Olamide Iyanda started as an Instacart “shopper” at the end of February to bolster her income and ease the stress of student loan payments.
Last Friday, her side hustle became her job: along with countless other employees across the country, she got laid off from her full-time role with a public relations firm in Maryland because of the economic impact of the coronavirus pandemic.
By Sunday, Iyanda was so busy delivering groceries she was limiting herself to six trips a day, as the platform encouraged her to travel to different parts of the Washington metro area to catch up on “batches,” or customer orders.
“To the point that on Monday they were saying, ‘We’ll pay $3 more if you go shop in D.C.,’” she said.
As people limit their ventures out and restaurants are forced to go takeout-only in many cities, food delivery services are seeing an explosion in demand during the pandemic. Instacart, which delivers for grocers including Safeway and Aldi, saw the highest ever customer demand on its platform last weekend, and has the most “shoppers,” like Iyanda, that they’ve ever had, according to the platform.
The boom in food delivery services is the opposite of what other gig platforms are experiencing with Covid-19, as Uber driver earnings fall and Congress’s pandemic aid package, passed Wednesday, mostly didn’t cover gig workers.
Restaurant delivery app
Restaurants will probably have to use multiple online-delivery platforms to maintain their operations amid growing restrictions in U.S. cities, Singh said.
That includes the food delivery arm of Uber.
Shift at Play
Christina Sa’Vaun Wong, a government worker who’s delivered for UberEats on the side in the Washington metro area for about three years, said she’s seen a pronounced uptick in business.
“Even the fear of being outside for most people has given people like me that do UberEats the opportunity to make some extra cash,” Sa’Vaun Wong said. The nation’s capital ordered all restaurants closed, except for take-out and delivery, as of Monday evening.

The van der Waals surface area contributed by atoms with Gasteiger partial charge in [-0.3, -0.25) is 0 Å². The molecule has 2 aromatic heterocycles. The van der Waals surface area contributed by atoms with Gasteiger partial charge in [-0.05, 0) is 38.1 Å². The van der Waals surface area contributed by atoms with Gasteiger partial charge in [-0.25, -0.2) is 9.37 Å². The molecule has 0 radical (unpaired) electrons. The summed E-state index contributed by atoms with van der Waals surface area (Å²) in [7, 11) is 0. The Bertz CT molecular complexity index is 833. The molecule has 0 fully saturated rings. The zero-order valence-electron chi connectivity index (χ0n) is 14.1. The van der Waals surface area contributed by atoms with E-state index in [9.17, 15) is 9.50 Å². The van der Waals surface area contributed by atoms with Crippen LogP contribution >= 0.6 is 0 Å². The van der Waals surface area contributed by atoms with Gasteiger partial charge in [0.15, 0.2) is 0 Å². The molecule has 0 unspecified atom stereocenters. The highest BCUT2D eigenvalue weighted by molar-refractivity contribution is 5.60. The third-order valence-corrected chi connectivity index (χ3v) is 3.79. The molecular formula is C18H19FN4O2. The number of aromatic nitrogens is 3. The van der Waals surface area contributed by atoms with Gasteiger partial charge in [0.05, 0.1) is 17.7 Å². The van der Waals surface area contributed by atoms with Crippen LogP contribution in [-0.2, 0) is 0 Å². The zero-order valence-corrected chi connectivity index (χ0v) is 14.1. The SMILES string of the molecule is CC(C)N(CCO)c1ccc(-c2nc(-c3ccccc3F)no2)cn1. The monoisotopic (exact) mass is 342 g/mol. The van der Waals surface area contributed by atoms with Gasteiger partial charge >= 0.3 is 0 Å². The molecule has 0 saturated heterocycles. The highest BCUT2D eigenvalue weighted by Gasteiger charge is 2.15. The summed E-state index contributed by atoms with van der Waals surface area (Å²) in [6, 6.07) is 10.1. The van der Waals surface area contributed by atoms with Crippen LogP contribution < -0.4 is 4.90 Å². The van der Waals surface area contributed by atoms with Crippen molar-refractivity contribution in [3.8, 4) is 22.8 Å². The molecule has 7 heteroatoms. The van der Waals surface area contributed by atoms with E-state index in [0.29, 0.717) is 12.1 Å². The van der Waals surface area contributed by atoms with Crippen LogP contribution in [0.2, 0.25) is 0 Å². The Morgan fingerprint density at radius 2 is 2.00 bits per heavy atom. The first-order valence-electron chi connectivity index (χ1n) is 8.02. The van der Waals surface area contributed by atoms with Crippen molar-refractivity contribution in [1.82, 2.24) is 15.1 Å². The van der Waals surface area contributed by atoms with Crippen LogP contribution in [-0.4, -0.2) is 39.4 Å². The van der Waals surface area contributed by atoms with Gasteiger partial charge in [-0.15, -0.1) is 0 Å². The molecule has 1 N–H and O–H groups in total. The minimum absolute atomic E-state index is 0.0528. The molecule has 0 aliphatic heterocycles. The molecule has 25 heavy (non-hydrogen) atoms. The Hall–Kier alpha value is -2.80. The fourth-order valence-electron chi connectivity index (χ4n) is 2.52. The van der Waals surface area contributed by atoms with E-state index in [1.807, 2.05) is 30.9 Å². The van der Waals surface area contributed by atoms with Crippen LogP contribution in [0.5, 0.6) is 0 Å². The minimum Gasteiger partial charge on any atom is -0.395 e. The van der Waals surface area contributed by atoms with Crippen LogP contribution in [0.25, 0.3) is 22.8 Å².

About 53 percent of Uber and Lyft drivers surveyed this week say they’re either delivering food now or are thinking about it, even though it usually pays less than ride sharing work, according to Harry Campbell, who operates The Rideshare Guy blog and YouTube channel.
A larger economic shift could also be at play, Rutgers Law School co-dean David Lopez said, affecting the market long-term. He said he’s resistant to at-home delivery, but these circumstances could familiarize consumers with its ease, and “this could be sort of the new normal.”
“This is sort of revamping the economy we’re seeing now,” he said. “A big part of the economy was the service economy.”
Virus Not a Concern
Iyanda and Sa’Vaun Wong aren’t concerned about being exposed to Covid-19, the disease caused by the novel coronavirus, through their gig work.
“I think with proper protocol like gloves, and proper food handling, which drivers and other delivery people don’t really have too much control over since we don’t deal with the food itself, just the package it comes in, we should be fine,” Sa’Vaun Wong said.
Iyanda said she frequently brings groceries to the apartments of elderly individuals and mothers with young children who are “just grateful to have something.” She’s said it’s been difficult to find items like toilet paper, hand sanitizer, and water, but that customers have been understanding.
“They will tip me really well because they’re glad I can do it for them,” she said.
Busy as she is, the Instacart gig is only a short-term solution for Iyanda. Her previous role paid more than $52,000 a year. She’s made $578 in her three weeks plus at Instacart.
“Until I land on my feet, I’ll be doing this,” she said.
Valerie Bauman and Maya Earls contributed to this report.
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